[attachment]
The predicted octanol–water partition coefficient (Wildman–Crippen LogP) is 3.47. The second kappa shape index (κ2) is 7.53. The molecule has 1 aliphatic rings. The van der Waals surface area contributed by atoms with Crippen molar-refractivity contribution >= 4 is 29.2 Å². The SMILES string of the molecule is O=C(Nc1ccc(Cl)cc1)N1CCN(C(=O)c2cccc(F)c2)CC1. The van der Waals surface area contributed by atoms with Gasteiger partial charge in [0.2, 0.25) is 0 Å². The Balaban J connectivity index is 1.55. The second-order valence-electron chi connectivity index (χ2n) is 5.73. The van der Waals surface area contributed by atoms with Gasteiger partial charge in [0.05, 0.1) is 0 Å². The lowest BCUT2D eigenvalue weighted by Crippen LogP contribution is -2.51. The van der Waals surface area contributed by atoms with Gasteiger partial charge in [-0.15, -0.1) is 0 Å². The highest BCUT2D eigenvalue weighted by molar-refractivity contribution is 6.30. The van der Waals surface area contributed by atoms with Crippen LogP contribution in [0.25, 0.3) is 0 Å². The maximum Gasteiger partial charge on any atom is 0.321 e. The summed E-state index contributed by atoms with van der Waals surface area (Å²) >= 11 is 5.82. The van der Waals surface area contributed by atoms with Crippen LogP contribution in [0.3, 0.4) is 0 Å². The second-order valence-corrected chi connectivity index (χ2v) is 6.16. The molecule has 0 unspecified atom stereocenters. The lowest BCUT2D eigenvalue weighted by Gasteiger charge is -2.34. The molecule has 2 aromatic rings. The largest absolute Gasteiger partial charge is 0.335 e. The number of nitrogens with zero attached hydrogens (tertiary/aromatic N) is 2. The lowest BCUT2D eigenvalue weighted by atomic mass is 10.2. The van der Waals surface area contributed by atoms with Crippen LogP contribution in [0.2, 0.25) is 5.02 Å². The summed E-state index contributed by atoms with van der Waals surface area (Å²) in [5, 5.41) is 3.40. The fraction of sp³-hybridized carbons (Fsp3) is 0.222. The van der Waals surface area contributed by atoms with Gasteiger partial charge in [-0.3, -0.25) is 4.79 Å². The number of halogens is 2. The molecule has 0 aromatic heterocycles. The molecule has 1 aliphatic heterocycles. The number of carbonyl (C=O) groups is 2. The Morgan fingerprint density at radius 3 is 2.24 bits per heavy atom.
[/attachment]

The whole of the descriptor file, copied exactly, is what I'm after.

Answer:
The predicted octanol–water partition coefficient (Wildman–Crippen LogP) is 3.47. The second kappa shape index (κ2) is 7.53. The molecule has 1 aliphatic rings. The van der Waals surface area contributed by atoms with Crippen molar-refractivity contribution >= 4 is 29.2 Å². The SMILES string of the molecule is O=C(Nc1ccc(Cl)cc1)N1CCN(C(=O)c2cccc(F)c2)CC1. The van der Waals surface area contributed by atoms with Gasteiger partial charge in [0.2, 0.25) is 0 Å². The Balaban J connectivity index is 1.55. The second-order valence-electron chi connectivity index (χ2n) is 5.73. The van der Waals surface area contributed by atoms with Gasteiger partial charge in [0.05, 0.1) is 0 Å². The lowest BCUT2D eigenvalue weighted by Crippen LogP contribution is -2.51. The van der Waals surface area contributed by atoms with Gasteiger partial charge in [-0.15, -0.1) is 0 Å². The highest BCUT2D eigenvalue weighted by molar-refractivity contribution is 6.30. The van der Waals surface area contributed by atoms with Crippen LogP contribution in [0.25, 0.3) is 0 Å². The maximum Gasteiger partial charge on any atom is 0.321 e. The summed E-state index contributed by atoms with van der Waals surface area (Å²) >= 11 is 5.82. The van der Waals surface area contributed by atoms with Crippen LogP contribution in [0.3, 0.4) is 0 Å². The second-order valence-corrected chi connectivity index (χ2v) is 6.16. The molecule has 0 unspecified atom stereocenters. The lowest BCUT2D eigenvalue weighted by Gasteiger charge is -2.34. The molecule has 2 aromatic rings. The largest absolute Gasteiger partial charge is 0.335 e. The number of nitrogens with zero attached hydrogens (tertiary/aromatic N) is 2. The lowest BCUT2D eigenvalue weighted by atomic mass is 10.2. The van der Waals surface area contributed by atoms with Crippen LogP contribution in [0.2, 0.25) is 5.02 Å². The summed E-state index contributed by atoms with van der Waals surface area (Å²) in [5, 5.41) is 3.40. The fraction of sp³-hybridized carbons (Fsp3) is 0.222. The van der Waals surface area contributed by atoms with Gasteiger partial charge in [-0.3, -0.25) is 4.79 Å². The number of halogens is 2. The molecule has 0 aromatic heterocycles. The molecule has 1 aliphatic heterocycles. The number of carbonyl (C=O) groups is 2. The Morgan fingerprint density at radius 3 is 2.24 bits per heavy atom.